When is separation anxiety abnormal in children?

It is sometimes observed that a child who is over 3 years old still can not stand the distance of the mother. Some mothers complain that their children can not stand even a few minutes away from them. These behaviors are not normal in children and are expected to diminish over time.

A child who has experienced natural separation anxiety may develop it again at an older age. In this case, there is a possibility of some kind of pathological anxiety. The most important concern of this group of children is that they will not be able to see their mother and father when something else happens.

For example, a child may think that someone is kidnapping him or her, that he or she gets lost on the street, or that his or her caregiver has an accident, and that he or she may lose him or her forever. This type of anxiety can also be seen at the age of 7 or 8. Separation anxiety may persist from a young age to old age, which is also a disorder.

Symptoms of abnormal separation anxiety in children

Separation anxiety can be called abnormal in a child when it occurs at an older age and lasts for at least 6 months. This anxiety should also interfere with the functioning of the child or parents (for example, the mother or caregiver of the child may not be able to cope with their life due to their high dependence).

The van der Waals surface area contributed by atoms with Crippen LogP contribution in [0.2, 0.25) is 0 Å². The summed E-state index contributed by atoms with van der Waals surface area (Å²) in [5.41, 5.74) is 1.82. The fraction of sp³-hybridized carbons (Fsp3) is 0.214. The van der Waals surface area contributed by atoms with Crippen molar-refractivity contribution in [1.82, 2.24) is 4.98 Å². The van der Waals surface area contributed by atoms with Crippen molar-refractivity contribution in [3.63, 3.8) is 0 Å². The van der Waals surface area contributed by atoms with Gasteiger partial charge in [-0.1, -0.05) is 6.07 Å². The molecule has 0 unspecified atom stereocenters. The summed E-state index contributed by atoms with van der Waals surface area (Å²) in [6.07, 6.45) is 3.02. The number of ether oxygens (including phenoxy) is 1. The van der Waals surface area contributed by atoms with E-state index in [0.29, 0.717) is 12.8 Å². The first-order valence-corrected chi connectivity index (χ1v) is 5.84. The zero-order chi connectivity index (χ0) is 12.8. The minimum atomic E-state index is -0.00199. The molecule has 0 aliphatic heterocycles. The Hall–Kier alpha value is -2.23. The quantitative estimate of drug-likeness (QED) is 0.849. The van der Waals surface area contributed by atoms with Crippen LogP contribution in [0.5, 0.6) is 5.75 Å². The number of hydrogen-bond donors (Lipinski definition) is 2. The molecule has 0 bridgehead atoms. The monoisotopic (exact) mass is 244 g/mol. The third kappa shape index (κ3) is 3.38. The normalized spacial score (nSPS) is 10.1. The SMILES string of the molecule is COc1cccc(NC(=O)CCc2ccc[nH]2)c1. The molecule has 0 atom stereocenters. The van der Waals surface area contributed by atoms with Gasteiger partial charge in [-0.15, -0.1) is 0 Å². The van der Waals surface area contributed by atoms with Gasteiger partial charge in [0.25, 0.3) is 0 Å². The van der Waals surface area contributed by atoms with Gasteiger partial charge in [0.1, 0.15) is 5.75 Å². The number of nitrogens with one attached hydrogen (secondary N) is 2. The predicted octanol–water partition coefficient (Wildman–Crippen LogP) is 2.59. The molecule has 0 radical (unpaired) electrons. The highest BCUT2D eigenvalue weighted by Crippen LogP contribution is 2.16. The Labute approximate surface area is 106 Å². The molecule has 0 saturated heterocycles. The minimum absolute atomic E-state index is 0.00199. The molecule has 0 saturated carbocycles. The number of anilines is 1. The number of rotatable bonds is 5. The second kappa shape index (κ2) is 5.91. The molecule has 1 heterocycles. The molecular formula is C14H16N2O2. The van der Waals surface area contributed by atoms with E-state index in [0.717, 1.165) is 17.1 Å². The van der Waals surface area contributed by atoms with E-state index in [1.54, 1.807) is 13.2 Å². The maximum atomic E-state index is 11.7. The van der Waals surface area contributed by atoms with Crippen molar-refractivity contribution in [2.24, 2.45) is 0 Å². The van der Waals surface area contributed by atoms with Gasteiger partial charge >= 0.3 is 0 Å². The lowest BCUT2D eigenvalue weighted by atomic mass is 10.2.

separation anxiety

Ways to relieve separation anxiety in children

The severity of separation anxiety in children

When the child is going to be away from his mother or caregiver for a long time, for example going to kindergarten or school, he shows more restless symptoms. In this case, more child behavioral symptoms (such as restlessness, crying, or clinging to the mother) or physical (eg, nausea, abdominal pain, or headache ).

These physical symptoms are seen in many children who are going to schools, such as complaining of heartburn or nausea.

Sometimes a child starts being aggressive and stubborn so that he does not go to school. The child may even make excuses that he does not like school. At the beginning of school, it is normal for the child to feel somewhat upset by the mother or caregiver, but this should not last more than a month. Sometimes this type of fear or worry is actually the fear of being in new environments and is not considered separation anxiety.

Practical solutions for parents to treat separation anxiety in children

The most important thing that parents should do to help their children overcome separation anxiety is to create a sense of security and emotional support in children. When any separation between the parents and the child is to take place, the child must be informed of this matter.

For example, if the mother goes out shopping and leaves the child alone with the father, she must explain to the child that she intends to go out and, most importantly, announce her return. When we announce a time to return to the child, we must return to the child in time. For example, we tell a child that we will return after lunch or at the end of the child’s program in the afternoon.

In fact, it is important to set a time limit for the child to understand and be sure when the mother will return. The time away from the child should be gradually increased so that the child can tolerate more separation from the parents.